Kosher Labeling Demystified

Kosher Labels and their Significance for Food Allergies

Is it meat, dairy or pareve?


Often there are letters or words printed next to the kosher certification symbol on food packages. These are added to inform the consumer of the product's kosher category.

Kosher categories are Meat (Fleishig in Yiddish, Basari in Hebrew), Dairy (Milchig in Yiddish, Chalavi in Hebrew) or neither meat or dairy (Pareve in Yiddish, Parve in Hebrew). According to Jewish Dietary Laws, meat and dairy food must be prepared and consumed separately, and pareve food can be eaten with either meat or dairy dishes.


"Meat", "M" or "Glatt" printed near the kosher symbol on the food package indicates the product is kosher and contains some meat or meat derivative.


"Dairy" or "D" printed near the kosher symbol on the food package indicates the product is kosher and contains some milk or milk derivative.


"F" printed near the kosher symbol on the food package indicates the product is kosher and contains fish ingredients.


"Pareve", "Parev", or "Parve" printed near the kosher symbol on the food package indicates the item is neither meat or dairy.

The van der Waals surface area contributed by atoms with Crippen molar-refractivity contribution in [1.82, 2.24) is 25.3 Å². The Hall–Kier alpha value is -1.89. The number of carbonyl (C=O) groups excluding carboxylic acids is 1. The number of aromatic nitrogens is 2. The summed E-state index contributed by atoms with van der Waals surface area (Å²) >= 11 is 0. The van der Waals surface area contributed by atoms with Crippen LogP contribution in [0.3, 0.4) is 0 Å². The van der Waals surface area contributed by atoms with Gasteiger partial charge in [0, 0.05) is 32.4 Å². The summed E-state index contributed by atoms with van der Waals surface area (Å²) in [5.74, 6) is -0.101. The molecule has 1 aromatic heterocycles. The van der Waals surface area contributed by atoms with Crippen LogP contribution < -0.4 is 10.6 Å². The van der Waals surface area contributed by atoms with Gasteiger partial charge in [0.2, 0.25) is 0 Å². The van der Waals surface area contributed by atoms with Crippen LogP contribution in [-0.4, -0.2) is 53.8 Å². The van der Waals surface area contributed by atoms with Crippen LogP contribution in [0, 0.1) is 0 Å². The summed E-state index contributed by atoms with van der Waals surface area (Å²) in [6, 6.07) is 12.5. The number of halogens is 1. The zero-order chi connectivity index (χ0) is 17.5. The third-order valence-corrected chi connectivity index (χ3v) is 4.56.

"P" printed near the kosher symbol on the food package does not stand for pareve, but instead it means the product is kosher for Passover and all year round.

Furthermore, D-P means dairy and kosher for Passover and all year round. M-P or Glatt-P means meat and kosher for Passover and all year round. F-P means fish and kosher for Passover and all year round.

**Be very careful not to confuse "P" with Pareve....."P" means that the product is kosher  not that it is Pareve.

In today's world of prepared foods, ingredients and processing methods are often unclear. For those interested in buying kosher products, it is helpful to have a rabbi who is knowledgeable about Jewish Dietary Laws examine the food to make sure it is kosher. The process of kosher certification assists kosher consumers by differentiating between kosher and non-kosher items.

Kosher certification agencies examine the ingredients used to make the food, supervise the process by which the food is prepared, and periodically inspect the processing facilities to make sure that kosher standards are maintained. Different kosher certifying agencies tend to follow different kosher certification standards, some more strict and others more lenient.

Products that have been certified as kosher are labeled with kosher symbols. The symbols are printed on the food's package. Kosher symbols are registered trademarks of kosher certification organizations, and cannot be placed on a food label without the organization's permission.

Kosher symbols not only ensure that the food is kosher, they also identify the kosher certifying organization that issued the certification. This guide identifies the kosher certifying agencies behind the most commonly used kosher symbols in the United States. More information about each agency, and the kosher standards it maintains, can be found on the agency's site.

What does this mean for children with Food Allergies?

Kosher labeling and milk or dairy allergy